So I want you to see this progression here, this handing off of terms or handing off of names. So the sequence is this: he starts with the Word then he goes to the pronouns “He” and “Him” to identify that Word, then He adds a new title, or a new description if you will of who this Word is, calling Him the life and then calls Him the Light. There’s a reason for this: the identity of Christ ends up getting passed from one descriptive word or title to the next and if you notice it grows fuller with each word. John is talking about the same person, the same entity, but he’s using different words for Him each time.
Now one thing that’s fascinating when you think about this is that here’s John, who is an apostle of the Lord Jesus Christ and he’s writing about the Lord Jesus Christ but what do you notice that’s missing in verses 1-5? Did you notice this—we have not yet encountered either the name or title Christ or the name Jesus; we haven’t even gotten to that yet. Why is that? Well, it’s because John isn’t quite finished with associating some other names and titles with this entity, with this person, the Word.
So that brings us to the next section which is John 6-13, and here it is: “There came a man sent from God, whose name was John.  He came as a witness, to testify about the Light, so that all might believe through him.  He was not the Light, but he came to testify about the Light.  There was the true Light which, coming into the world, enlightens every man.  He was in the world, and the world was made through Him, and the world did not know Him.” So in verses 6-8 what we have happening here is… and be careful, make sure you catch this, that John, the apostle, is introducing and briefly talking about John the Baptist and he’s going to pick up his comments about John the Baptist again a few verses later and then ultimately toward the end of the chapter he’s going to go into some more depth about John the Baptist and we’re going to discover that John the Baptist becomes a very important character. So he introduces him here.
So that brings us again to verse 7, and what did we say verse 7 was? It’s the middle of the chiasm, right? It’s the middle of the chiasm. Now one of the things I’d like to point out here and you might want to document this if you haven’t previously, is that this is the very first occurrence of the word “believe” in John’s Gospel… the very first occurrence. What John is saying here is he tells us that the reason that, notice, John the Baptist came to testify…. What was the reason John the Baptist came to testify? It was namely so that people “might believe” and this is in line with his purpose for testifying. You remember that John the Baptist was happy, delighted, exuberant when in the end Jesus gathered and even took disciples away from him. Do you remember that? His disciples came, Master, look, Jesus is pulling all these disciples away from you. And he said yes, “He must increase but I must decrease,” John 3:30.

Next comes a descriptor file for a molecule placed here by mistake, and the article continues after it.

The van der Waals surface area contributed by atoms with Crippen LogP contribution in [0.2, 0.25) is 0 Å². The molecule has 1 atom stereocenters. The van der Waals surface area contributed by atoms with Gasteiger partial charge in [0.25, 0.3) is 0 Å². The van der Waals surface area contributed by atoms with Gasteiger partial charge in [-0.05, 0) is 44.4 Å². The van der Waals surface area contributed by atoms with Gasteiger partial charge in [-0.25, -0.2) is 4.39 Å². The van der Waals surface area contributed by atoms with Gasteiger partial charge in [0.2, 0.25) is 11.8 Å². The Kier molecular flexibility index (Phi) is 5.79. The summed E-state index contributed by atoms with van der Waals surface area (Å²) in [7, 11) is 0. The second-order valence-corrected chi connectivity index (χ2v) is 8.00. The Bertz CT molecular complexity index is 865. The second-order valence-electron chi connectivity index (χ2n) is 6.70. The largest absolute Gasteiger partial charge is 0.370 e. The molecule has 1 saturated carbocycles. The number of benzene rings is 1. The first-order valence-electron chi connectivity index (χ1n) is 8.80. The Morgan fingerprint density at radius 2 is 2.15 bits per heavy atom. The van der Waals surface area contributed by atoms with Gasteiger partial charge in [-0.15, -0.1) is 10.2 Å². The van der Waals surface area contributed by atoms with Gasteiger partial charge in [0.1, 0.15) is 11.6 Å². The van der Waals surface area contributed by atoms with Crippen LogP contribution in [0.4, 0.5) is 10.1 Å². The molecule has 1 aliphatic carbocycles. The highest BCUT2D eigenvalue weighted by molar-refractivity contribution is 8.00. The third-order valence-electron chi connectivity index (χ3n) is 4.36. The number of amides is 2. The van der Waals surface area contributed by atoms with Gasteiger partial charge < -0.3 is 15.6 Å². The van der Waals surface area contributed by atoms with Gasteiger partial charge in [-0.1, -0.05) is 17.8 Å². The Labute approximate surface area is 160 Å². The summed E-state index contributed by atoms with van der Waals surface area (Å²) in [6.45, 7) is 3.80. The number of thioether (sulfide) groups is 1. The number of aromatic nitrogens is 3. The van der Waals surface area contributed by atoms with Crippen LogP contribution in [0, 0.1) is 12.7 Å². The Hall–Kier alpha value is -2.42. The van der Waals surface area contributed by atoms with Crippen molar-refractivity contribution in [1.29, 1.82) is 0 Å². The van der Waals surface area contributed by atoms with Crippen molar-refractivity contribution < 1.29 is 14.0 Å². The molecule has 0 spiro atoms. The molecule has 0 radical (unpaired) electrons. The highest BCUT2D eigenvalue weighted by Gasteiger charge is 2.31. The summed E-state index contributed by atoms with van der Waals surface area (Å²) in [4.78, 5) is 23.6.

And then he also said my joy “has been made full,” now can you imagine how shocking that must have sounded to John the Baptist’s disciples? How many people that God is using are willing to stand up and say praise the Lord, I am delighted that this ministry or that ministry or this individual or that individual is receiving more blessings from God, it’s a good thing? Most of the time that’s not our attitude, is it? That’s not right, I’m working harder than they are, I’m doing more than they are. That wasn’t John the Baptist’s attitude at all; he was delighted, “He must increase but I must decrease.”
So we mentioned the fact that that was the first occurrence of the word “believe.” And right here in John 20 is the final or the last occurrence of the word “believe” in the book of John. And isn’t that fascinating! One of the things that’s really interesting about the book of John is the fact that you never find the word “repentance” in it, “repent” or “repentance” in it. But in the book of John, approximately a hundred times, let that sink in for a second, approximately a hundred times you find the word “believe” in one form or another. Why is that? Well, it’s easily explained when we consider what we’ve already said, that at the very beginning of the book he gives you his purpose statement and at the very end of the book he gives a purpose statement also.